AR is an expensive program that limits and saddles a school with only certain books that happen to have quizzes in them.  The entire idea of reading as an enjoyable endeavor is abandoned in favor of turning both my kids into data points.  It is not cost effective to limit its use to only those students who might benefit from the point system, so everyone has to use it.

I happened to witness another casualty of the AR system.  It encourages cheating, which turns the poor librarian into a sort of guard who has to make sure that kids are not looking over another’s shoulder and getting answers.  I saw this while substituting in a 4th grade classroom.  The lone librarian (she had no aid as those positions had been long cut) was exasperated with trying to monitor my class, the AR test takers plus check out books and organize the huge stacks behind her.  I’m sure when she entered the field she many idea of how she might promote literacy and a love of reading to children everywhere.  I have yet to meet one that had anything good to say about AR.

 

 

Mightybell: PLN

18 Jan

Previously, a PLN was a “Professional” Learning Network: a somewhat fixed group of people that you join or are asked to join for your professional development. Now PLN is being used instead to indicate a “Personal” Learning Network: a very personal (individual) set of people you choose to follow or communicate with for your professional development, usually outside of any formal requirement.

Today’s Mightybell, like many of the other ones, consists of something that I have done somewhat naturally without necessarily doing it with the explicit purpose of building the network.  The main point of today’s exercise was using the RSS feed in order to subscribe to various blogs and websites, and then using some sort of service or tool to aggregate this information.  I actually do use both Google Reader and iGoogle to gather and organize my RSS feeds and information.  iGoogle is my tool of choice because the layout is more appealing and I can pick and choose what I want to read much easier.

I also use RSS to subscribe to various podcasts and use iTunes or another open source program like Banshee in order to subscribe to podcasts.  Podcasts are actually slightly better for me because I often find my reading time at a real premium.

In fact, te single biggest complaint or concern from fellow Mightybell travelers is pretty much the same: having too much information and sifting through it all.  I almost always get behind on all of my subscriptions and end up only reading or listening to a fraction of what I have coming in.  I’ll talk a little more about this overload in the next exercise, but it really is a concern even though I am not even using all of the tools available.  I have lots of interests, it is just a matter of managing them all!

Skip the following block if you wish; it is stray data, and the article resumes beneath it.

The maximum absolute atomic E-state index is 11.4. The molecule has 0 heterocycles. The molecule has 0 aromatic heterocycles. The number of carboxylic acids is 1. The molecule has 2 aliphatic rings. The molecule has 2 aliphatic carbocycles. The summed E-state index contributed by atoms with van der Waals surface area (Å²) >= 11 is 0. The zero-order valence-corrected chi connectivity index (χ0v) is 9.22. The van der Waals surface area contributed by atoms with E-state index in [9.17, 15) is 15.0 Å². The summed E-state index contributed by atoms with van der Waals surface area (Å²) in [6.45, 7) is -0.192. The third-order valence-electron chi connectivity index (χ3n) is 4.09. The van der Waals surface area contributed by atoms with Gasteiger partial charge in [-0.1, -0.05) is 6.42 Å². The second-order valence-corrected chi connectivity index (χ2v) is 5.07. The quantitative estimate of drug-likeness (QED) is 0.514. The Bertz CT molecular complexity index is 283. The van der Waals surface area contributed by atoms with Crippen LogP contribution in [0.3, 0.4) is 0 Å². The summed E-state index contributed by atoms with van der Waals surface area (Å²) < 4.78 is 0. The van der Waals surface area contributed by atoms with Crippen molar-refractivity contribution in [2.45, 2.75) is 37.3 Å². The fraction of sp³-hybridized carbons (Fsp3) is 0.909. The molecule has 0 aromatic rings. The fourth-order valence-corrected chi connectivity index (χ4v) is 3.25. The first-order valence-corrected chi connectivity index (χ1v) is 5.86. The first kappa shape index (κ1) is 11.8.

For me there also has to be some balance between reading and writing.  Reading more makes me a better writer for sure, but I need to find a balance in order to continue to be part of the network and environment that I choose to participate in.  The two go together for me, so the PLN is a crucial piece.

The biggest weakness for me, at least at present, is how to leverage this network into something that has a more tangible benefit professionally.  I have interests and enjoy pursuing those through reading or writing.  But it is only recently that I have been concerned about these pursuits having some sort of monetary value.  I have always seen the reading and writing as a sort of sideline hobby, but it IS something I enjoy doing.  I still scratch my head when I consider that people would actually pay to read something that I write.  The Thinking Person’s Guide To Autism is at least a step in helping me see some potential in that direction.  But generally the biggest satisfaction for me is derived from helping other people  which is what I think underlies most of the content and people in my PLN.

 

 

 

The Internet and Learning

6 Jan

Today’s Mighty bell asks about the internet and learning.  That task is supposed to take 15 – 30 minutes.  I’ll probably spend more time on it…

  • What sites do you go to regularly to learn new things?
  • Are there authors or sites that you “follow?”
  • When does the Internet or the Web help your learning, and when does it distract from good learning for you?
  • How do you feel about technology and learning?

Where I go depends on what exactly I am learning about.  If I want just a general overview of something I have never heard of, I have no problems going to wikipedia.  I have no idea what a Higgs Boson particle is, so I can go there and learn something about it.  Easy, right?  But I might have never gotten curious enough to learn about it, if it wasn’t for a Youtube video about the subject.  And I discovered that video through this person’s main channel, which is just one of several Youtube channels I subscribe to because, well, because I’m a nerd!  The point of this being that even a distraction can lead to learning.